This is an Early Access Review and as such opinions are based solely on the state of the game at the time of review and subject to change as development progresses leading up to final release.
Twenty years ago I reviewed Jigsaws Galore 4 on the PC, a fantastic little puzzle game that let you turn any of your own images or photos into these awesome jigsaw puzzles. That was the last time I ever assembled a puzzle on a computer until now. Mosaic Chronicles is currently out on Steam Early Access and I was immediately curious, not just because I enjoy solving puzzles but because of the unique nature of the puzzles being offered. Originally, jigsaw puzzles were painted on wood then broken up into small pieces. Now imagine those same pictures being painted on glass then somebody dropping the glass turning it into dozens of randomly shaped slivers of glass.
Mosaic Chronicles plans to offer up more than 50 such puzzles, all beautifully crafted with charming art and vibrant, colorful imagery, and all telling part of an overarching story; two stories actually. With each puzzle taking anywhere from 30-60 minutes (based on skill and your choice of three difficulty settings) there is plenty of meditative gameplay waiting for you in this fantasy-inspired puzzle game. This is perhaps one of the hardest reviews to write because this really is just a puzzle game and you either like puzzles or not. Mosaic Chronicles does offer some interesting features that might mix things up a bit.
Prior to solving each puzzle you are given a small image of what the completed picture will look like, and at any time while solving you can Preview a full-screen image of the completed puzzle. As often as I used this function I would have liked a single-click icon much like the Hint and Tidy buttons. Pieces are presented in a scrolling vertical strip along the left edge, so you don’t have an overall view of available pieces. You can rearrange and manually sort the pieces by color and such as well as bringing pieces into the actual puzzle and grouping them together, and if things get too cluttered you can click a button to tidy things up. You also have a hint button that will indicate piece placement if you get stuck, but there is a lengthy cooldown timer for this function so you can’t abuse it.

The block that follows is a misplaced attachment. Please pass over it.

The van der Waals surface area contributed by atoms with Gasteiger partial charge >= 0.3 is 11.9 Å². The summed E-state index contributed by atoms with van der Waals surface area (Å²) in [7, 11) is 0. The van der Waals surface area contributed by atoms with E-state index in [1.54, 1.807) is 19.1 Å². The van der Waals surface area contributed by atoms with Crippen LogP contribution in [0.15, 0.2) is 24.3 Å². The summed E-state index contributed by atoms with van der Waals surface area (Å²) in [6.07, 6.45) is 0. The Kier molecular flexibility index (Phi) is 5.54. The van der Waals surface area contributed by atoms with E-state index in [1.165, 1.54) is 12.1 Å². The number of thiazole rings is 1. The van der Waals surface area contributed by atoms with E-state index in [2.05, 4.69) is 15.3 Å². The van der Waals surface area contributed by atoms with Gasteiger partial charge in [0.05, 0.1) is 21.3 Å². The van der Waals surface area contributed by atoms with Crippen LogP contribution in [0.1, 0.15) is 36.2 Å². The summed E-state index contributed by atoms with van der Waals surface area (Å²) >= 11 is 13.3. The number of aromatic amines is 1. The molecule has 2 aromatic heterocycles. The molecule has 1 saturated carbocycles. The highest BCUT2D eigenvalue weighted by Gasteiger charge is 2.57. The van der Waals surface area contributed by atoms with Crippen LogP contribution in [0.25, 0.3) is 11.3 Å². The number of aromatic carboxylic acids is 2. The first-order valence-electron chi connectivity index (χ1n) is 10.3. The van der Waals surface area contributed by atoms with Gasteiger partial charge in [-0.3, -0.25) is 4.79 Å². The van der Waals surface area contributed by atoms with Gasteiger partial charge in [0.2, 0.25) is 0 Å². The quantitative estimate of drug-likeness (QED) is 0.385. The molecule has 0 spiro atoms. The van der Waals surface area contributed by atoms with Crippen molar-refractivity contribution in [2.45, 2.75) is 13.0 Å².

You’ll use similar strategies to solving real-world puzzles in Mosaic Chronicles such as starting with the edge pieces, which aren’t always as obvious as you might think since the border of these puzzles are actually designed to fit inside a window frame with slanted sides and a curved top edge. Also adding to the difficulty are the unconventional puzzle pieces that do not have the standard tabs and slots we’ve come to expect from real-world puzzles. These are truly images recreated from simulated shattered glass with very odd shapes and no obvious connection. You can’t even rely on colors crossing over as most of the time there are extreme color-shifts on neighboring pieces. Thankfully, pieces do snap/lock into the puzzle when properly placed, even when not touching another piece, and I’ve had several unintentional “snaps” just moving a piece across the screen.
The controls and interface are simple and functional; the entire game can be played with a mouse where you select pieces with a left click and rotate them with a right. There is a gallery where you can view completed mosaics, but in this stage of development there is very little incentive to replay the game or individual puzzles. Perhaps completion timers and a leaderboard for fastest solvers would add a competitive element to the game.
Visually, the game is quite stunning to the point where I wanted to see my completed mosaics come to life in some sort of animated storytelling experience rather than just reading the paragraphs of text that bookend each puzzle. There are only a few tracks of music at this point; hopefully there will be more as these tracks will loop and recycle numerous times per puzzle. Thankfully the music is pleasant and even a bit soothing, but you’ll likely turn it down or off long before you complete all the mosaics. You can always play your own music – I found the Lord of the Rings and Hobbit soundtracks fit nicely. And lastly, the game has low system requirements so nearly anyone with a functioning PC or laptop can play this game and have a great time.
I had a blast with Mosaic Chronicles. The colorful fantasy art and complex nature of the puzzle pieces really make this stand out in the world of puzzle games. The story is a bit disposable if not downright unnecessary, because people are coming here to solve artsy puzzles and storytelling has never been part of that genre, but some might find it endearing so enjoy this added flavor. The Early Access version offers 14 mosaics with a total of 51 images planned for final release sometime in the next year. The devs seem to be interacting with users in the forums to tweak the interface and game options based on feedback, so Mosaic Chronicles should only be getting better as it nears final release. Until then, for only $7 you can get an early taste of a clever and original puzzle game that is shaping up to become something really special in 2022.